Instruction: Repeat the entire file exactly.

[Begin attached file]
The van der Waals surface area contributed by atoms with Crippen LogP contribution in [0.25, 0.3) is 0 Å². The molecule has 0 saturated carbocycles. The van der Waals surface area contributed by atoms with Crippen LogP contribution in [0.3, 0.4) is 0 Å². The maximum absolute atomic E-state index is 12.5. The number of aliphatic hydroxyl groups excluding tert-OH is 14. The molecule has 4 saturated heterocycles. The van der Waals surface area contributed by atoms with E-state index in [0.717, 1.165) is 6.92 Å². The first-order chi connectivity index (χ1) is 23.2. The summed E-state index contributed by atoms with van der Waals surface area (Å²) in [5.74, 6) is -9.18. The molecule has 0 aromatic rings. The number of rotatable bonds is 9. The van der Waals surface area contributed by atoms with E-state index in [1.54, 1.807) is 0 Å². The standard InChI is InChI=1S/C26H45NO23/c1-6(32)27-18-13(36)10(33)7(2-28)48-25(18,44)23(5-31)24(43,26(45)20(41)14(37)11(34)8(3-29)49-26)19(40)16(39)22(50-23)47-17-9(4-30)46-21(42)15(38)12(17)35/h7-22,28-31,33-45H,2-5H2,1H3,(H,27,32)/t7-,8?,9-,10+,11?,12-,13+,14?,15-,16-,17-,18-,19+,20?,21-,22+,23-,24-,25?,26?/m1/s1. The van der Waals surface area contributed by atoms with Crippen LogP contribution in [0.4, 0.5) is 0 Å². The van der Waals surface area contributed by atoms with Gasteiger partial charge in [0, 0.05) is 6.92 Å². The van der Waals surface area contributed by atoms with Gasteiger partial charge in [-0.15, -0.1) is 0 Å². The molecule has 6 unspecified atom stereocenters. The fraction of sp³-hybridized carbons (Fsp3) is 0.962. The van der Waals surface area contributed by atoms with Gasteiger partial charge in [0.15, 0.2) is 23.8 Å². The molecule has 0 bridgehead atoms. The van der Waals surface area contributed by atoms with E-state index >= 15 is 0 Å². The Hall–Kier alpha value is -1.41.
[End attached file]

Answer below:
The van der Waals surface area contributed by atoms with Crippen LogP contribution in [0.25, 0.3) is 0 Å². The molecule has 0 saturated carbocycles. The van der Waals surface area contributed by atoms with Crippen LogP contribution in [0.3, 0.4) is 0 Å². The maximum absolute atomic E-state index is 12.5. The number of aliphatic hydroxyl groups excluding tert-OH is 14. The molecule has 4 saturated heterocycles. The van der Waals surface area contributed by atoms with E-state index in [0.717, 1.165) is 6.92 Å². The first-order chi connectivity index (χ1) is 23.2. The summed E-state index contributed by atoms with van der Waals surface area (Å²) in [5.74, 6) is -9.18. The molecule has 0 aromatic rings. The number of rotatable bonds is 9. The van der Waals surface area contributed by atoms with E-state index in [1.54, 1.807) is 0 Å². The standard InChI is InChI=1S/C26H45NO23/c1-6(32)27-18-13(36)10(33)7(2-28)48-25(18,44)23(5-31)24(43,26(45)20(41)14(37)11(34)8(3-29)49-26)19(40)16(39)22(50-23)47-17-9(4-30)46-21(42)15(38)12(17)35/h7-22,28-31,33-45H,2-5H2,1H3,(H,27,32)/t7-,8?,9-,10+,11?,12-,13+,14?,15-,16-,17-,18-,19+,20?,21-,22+,23-,24-,25?,26?/m1/s1. The van der Waals surface area contributed by atoms with Crippen LogP contribution in [0.4, 0.5) is 0 Å². The van der Waals surface area contributed by atoms with Gasteiger partial charge in [0, 0.05) is 6.92 Å². The van der Waals surface area contributed by atoms with Gasteiger partial charge in [-0.15, -0.1) is 0 Å². The molecule has 6 unspecified atom stereocenters. The fraction of sp³-hybridized carbons (Fsp3) is 0.962. The van der Waals surface area contributed by atoms with Gasteiger partial charge in [0.15, 0.2) is 23.8 Å². The molecule has 0 bridgehead atoms. The van der Waals surface area contributed by atoms with E-state index >= 15 is 0 Å². The Hall–Kier alpha value is -1.41.